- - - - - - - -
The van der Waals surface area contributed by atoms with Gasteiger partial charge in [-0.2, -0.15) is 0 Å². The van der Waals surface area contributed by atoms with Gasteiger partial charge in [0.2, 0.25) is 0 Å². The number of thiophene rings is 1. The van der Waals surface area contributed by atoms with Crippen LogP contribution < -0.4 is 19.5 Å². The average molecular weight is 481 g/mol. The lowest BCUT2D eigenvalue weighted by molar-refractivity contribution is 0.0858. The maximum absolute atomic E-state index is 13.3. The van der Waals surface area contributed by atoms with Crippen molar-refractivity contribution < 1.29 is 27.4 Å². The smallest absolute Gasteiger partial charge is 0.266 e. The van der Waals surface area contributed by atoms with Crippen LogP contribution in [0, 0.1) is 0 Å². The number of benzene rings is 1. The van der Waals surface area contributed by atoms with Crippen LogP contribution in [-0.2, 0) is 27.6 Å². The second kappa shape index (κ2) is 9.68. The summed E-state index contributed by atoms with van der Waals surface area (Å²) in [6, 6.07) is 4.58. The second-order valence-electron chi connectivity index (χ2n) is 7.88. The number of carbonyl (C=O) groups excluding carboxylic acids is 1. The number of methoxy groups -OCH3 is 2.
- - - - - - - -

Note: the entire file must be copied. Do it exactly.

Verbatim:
The van der Waals surface area contributed by atoms with Gasteiger partial charge in [-0.2, -0.15) is 0 Å². The van der Waals surface area contributed by atoms with Gasteiger partial charge in [0.2, 0.25) is 0 Å². The number of thiophene rings is 1. The van der Waals surface area contributed by atoms with Crippen LogP contribution < -0.4 is 19.5 Å². The average molecular weight is 481 g/mol. The lowest BCUT2D eigenvalue weighted by molar-refractivity contribution is 0.0858. The maximum absolute atomic E-state index is 13.3. The van der Waals surface area contributed by atoms with Crippen molar-refractivity contribution < 1.29 is 27.4 Å². The smallest absolute Gasteiger partial charge is 0.266 e. The van der Waals surface area contributed by atoms with Crippen LogP contribution in [0, 0.1) is 0 Å². The number of benzene rings is 1. The van der Waals surface area contributed by atoms with Crippen LogP contribution in [-0.2, 0) is 27.6 Å². The second kappa shape index (κ2) is 9.68. The summed E-state index contributed by atoms with van der Waals surface area (Å²) in [6, 6.07) is 4.58. The second-order valence-electron chi connectivity index (χ2n) is 7.88. The number of carbonyl (C=O) groups excluding carboxylic acids is 1. The number of methoxy groups -OCH3 is 2.